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"We Tibetans are looking for a legitimate and meaningful autonomy, an arrangement that would enable Tibetans to live within the framework of the People’s Republic of China."
<-Back to WTN Archives Terror in Tibet
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World Tibet Network News

Published by the Canada Tibet Committee

Wednesday, August 8, 2007

18. Terror in Tibet

By Terry Reis Kennedy
The Deccan Herald

Unless the legitimate grievances of the Tibetan people are addressed,
the situation in Tibet may deteriorate.

Do I really want to go to Beijing in 2008 and celebrate the Olympics in
a country whose government still oppresses Tibetans? At first I wanted
to go, but then I realised it might be dangerous. For instance, because
I write about Tibetan Buddhism and about the people of Tibet I might be
followed, detained and questioned.

It would definitely not be wise to wear my Tibetan rosary around my neck
and certainly not my Tibetan protection amulets blessed by the monks of
Gajang Tsawa monastery. But God help me, if I uttered the words, “His
Holiness the Dalai Lama” — for this I could be arrested. Tibetans are
terrorised every day in their own country.

According to Radio Free Asia, the situation for Tibetans living in their
own country is becoming more and more alarming, rather than more peaceful.
August first was a sunny day in Lithang, eastern Tibet, when 53-year-old
nomad Runggye Adak joined his friends for a horse racing festival. Men
and women, old and young had come from near and far to enjoy some simple
fun. But suddenly the happy atmosphere turned tense and fearful.

Runggye Adak was detained by Chinese police for making a public appeal
for the return of His Holiness the Dalai Lama to his homeland.

According to sources, Runggye went up to the stage just before an
official function for the annual horse race, a major festival that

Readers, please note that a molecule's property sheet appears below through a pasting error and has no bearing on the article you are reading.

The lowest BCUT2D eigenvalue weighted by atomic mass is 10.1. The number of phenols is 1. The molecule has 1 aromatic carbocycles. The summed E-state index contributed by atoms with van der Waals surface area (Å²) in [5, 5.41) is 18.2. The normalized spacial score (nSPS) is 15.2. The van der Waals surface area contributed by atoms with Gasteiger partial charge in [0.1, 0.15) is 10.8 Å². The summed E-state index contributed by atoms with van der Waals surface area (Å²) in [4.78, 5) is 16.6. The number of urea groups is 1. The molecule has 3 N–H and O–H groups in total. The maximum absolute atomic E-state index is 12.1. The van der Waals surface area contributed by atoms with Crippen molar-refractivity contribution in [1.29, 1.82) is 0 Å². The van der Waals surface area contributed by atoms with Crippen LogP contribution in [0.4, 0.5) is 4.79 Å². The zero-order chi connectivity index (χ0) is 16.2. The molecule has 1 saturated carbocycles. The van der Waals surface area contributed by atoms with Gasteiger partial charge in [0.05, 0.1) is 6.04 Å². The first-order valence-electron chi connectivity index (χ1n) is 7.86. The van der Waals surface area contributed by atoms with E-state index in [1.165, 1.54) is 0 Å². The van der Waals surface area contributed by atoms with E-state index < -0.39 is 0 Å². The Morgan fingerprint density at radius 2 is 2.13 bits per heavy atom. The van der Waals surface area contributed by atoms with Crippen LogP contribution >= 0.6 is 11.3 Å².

attracts thousands of people. Once onstage he offered a traditional
Tibetan white silk blessing scarf to a senior lama of Lithang Monastery.
Next Runggye took up the microphone and said, “The Dalai Lama should
return to Tibet”.

Then Runggye called for the freedom of the Panchen Lama, Gendun Choekyi
Nyima, currently in Chinese custody in an undisclosed location, and the
release of Tenzin Deleg Rinpoche, a senior and respected lama from the
area who is serving a life sentence for alleged, but still unproved,
involvement in bombing offences that occurred more than five years ago.

Suddenly Runggye’s impassioned speech was stopped when police took him
offstage. At this point a group of Tibetans tried to get him released
insisting that he had not committed a crime.

A relative of Runngye’s who lives in exile, said, “When he was speaking
I heard that he stressed that he was not saying anything that is against
the law. For instance, under Chinese law, people are meant to have
religious belief. Everyone in the crowd was shouting their support,
particularly when he asked them whether they agreed that His Holiness
the Dalai Lama should return to Tibet.

“He (Runngye) is a deeply religious man,” the relative said, “and the
views he expressed show the strength of his feelings about the welfare
of the people in Lithang.”

Immediately following his arrest, at least 20 more Tibetans were taken
into custody by the police and further detentions in the area are being
reported. Security has been gunned up with the arrival of police and
military from outside Lithang.

Speaking about the arrest of Runngye, the Special Envoy of His Holiness
the Dalai Lama, Lodi Gyaltsen Gyari said, “Tibetans in Lithang have
taken the lead in attempting to resolve the issue through dialogue with
police and local officials.

A security crackdown is not the answer to such an expression of sincere
sentiment, conveyed in a peaceful manner, and supported by the Tibetan
people present. This event unfortunately reflects our fear that unless
the legitimate grievances of the Tibetan people are addressed, the
situation in Tibet may deteriorate.”

Can it really get worse? I, for one, suspect it will.

Articles in this Issue:
  1. Tibetan Canadian Observer detained in Beijing (SFT)
  2. One World, One Dream, One Big Human Rights Problem (Der Spiegel)
  3. Unlucky start to Games countdown (Scotsman)
  4. Great Wall protest (Vancouver Sun)
  5. China detains third Canadian, a leader of activist group seeking free Tibet (CP)
  6. 3rd Canadian detained by China, student group says (CBC)
  7. Activists arrested in China (The Province)
  8. Protesters in action as Beijing gets set for one-year countdown to Olympics (AP)
  9. Parents worried after 2 Vancouverites reportedly held in China (CBC)
  10. Canadians detained in China now leaving country, reports say
  11. Activists Step Up Criticism of China, One Year Before Beijing Olympics (VOA)
  12. Beijing Olympics can't avoid political issues (New Zealand Herald)
  13. China: Human-Rights Pressure Increases As Olympic Countdown Begins
  14. Thousands of Tibetans march in Indian capital against China's rule in Tibet (AP)
  15. Tibetans protest 2008 Beijing Olympics (ANI)
  16. Tibetans to hold massive rally against Chinese government (IANS)
  17. Indian Tibetans march to shame Olympics host China (Reuters)
  18. Terror in Tibet
  19. Sinopec establishes exploration base in Tibet

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